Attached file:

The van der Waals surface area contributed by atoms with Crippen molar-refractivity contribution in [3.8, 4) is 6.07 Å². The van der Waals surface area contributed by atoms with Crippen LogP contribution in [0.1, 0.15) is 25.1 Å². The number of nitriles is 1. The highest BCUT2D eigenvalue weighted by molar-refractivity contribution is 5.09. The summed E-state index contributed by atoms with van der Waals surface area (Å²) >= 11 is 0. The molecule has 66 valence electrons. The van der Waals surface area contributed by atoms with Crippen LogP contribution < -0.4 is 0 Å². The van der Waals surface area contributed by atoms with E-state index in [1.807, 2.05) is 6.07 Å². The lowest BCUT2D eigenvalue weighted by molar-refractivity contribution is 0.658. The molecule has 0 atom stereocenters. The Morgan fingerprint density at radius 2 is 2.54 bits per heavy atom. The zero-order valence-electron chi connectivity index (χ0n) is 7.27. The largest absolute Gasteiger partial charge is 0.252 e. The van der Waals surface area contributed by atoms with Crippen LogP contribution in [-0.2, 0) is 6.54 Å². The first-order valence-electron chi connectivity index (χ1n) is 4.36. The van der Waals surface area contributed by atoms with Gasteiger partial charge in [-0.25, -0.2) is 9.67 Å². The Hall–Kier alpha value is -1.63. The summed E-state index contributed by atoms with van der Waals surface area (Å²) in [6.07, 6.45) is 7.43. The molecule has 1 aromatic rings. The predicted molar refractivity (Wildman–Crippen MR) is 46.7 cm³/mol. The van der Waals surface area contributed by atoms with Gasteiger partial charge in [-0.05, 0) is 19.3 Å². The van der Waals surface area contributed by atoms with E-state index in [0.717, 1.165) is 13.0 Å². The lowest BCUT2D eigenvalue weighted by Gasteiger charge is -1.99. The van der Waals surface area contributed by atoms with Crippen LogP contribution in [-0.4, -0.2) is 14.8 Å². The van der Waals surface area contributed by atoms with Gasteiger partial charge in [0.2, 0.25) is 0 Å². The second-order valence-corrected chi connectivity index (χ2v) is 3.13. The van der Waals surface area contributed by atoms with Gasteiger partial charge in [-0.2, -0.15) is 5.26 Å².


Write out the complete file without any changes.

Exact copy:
The van der Waals surface area contributed by atoms with Crippen molar-refractivity contribution in [3.8, 4) is 6.07 Å². The van der Waals surface area contributed by atoms with Crippen LogP contribution in [0.1, 0.15) is 25.1 Å². The number of nitriles is 1. The highest BCUT2D eigenvalue weighted by molar-refractivity contribution is 5.09. The summed E-state index contributed by atoms with van der Waals surface area (Å²) >= 11 is 0. The molecule has 66 valence electrons. The van der Waals surface area contributed by atoms with Crippen LogP contribution < -0.4 is 0 Å². The van der Waals surface area contributed by atoms with E-state index in [1.807, 2.05) is 6.07 Å². The lowest BCUT2D eigenvalue weighted by molar-refractivity contribution is 0.658. The molecule has 0 atom stereocenters. The Morgan fingerprint density at radius 2 is 2.54 bits per heavy atom. The zero-order valence-electron chi connectivity index (χ0n) is 7.27. The largest absolute Gasteiger partial charge is 0.252 e. The van der Waals surface area contributed by atoms with Crippen LogP contribution in [-0.2, 0) is 6.54 Å². The first-order valence-electron chi connectivity index (χ1n) is 4.36. The van der Waals surface area contributed by atoms with Gasteiger partial charge in [-0.25, -0.2) is 9.67 Å². The Hall–Kier alpha value is -1.63. The summed E-state index contributed by atoms with van der Waals surface area (Å²) in [6.07, 6.45) is 7.43. The molecule has 1 aromatic rings. The predicted molar refractivity (Wildman–Crippen MR) is 46.7 cm³/mol. The van der Waals surface area contributed by atoms with Gasteiger partial charge in [-0.05, 0) is 19.3 Å². The van der Waals surface area contributed by atoms with E-state index in [0.717, 1.165) is 13.0 Å². The lowest BCUT2D eigenvalue weighted by Gasteiger charge is -1.99. The van der Waals surface area contributed by atoms with Crippen LogP contribution in [-0.4, -0.2) is 14.8 Å². The van der Waals surface area contributed by atoms with Gasteiger partial charge in [0.2, 0.25) is 0 Å². The second-order valence-corrected chi connectivity index (χ2v) is 3.13. The van der Waals surface area contributed by atoms with Gasteiger partial charge in [-0.2, -0.15) is 5.26 Å².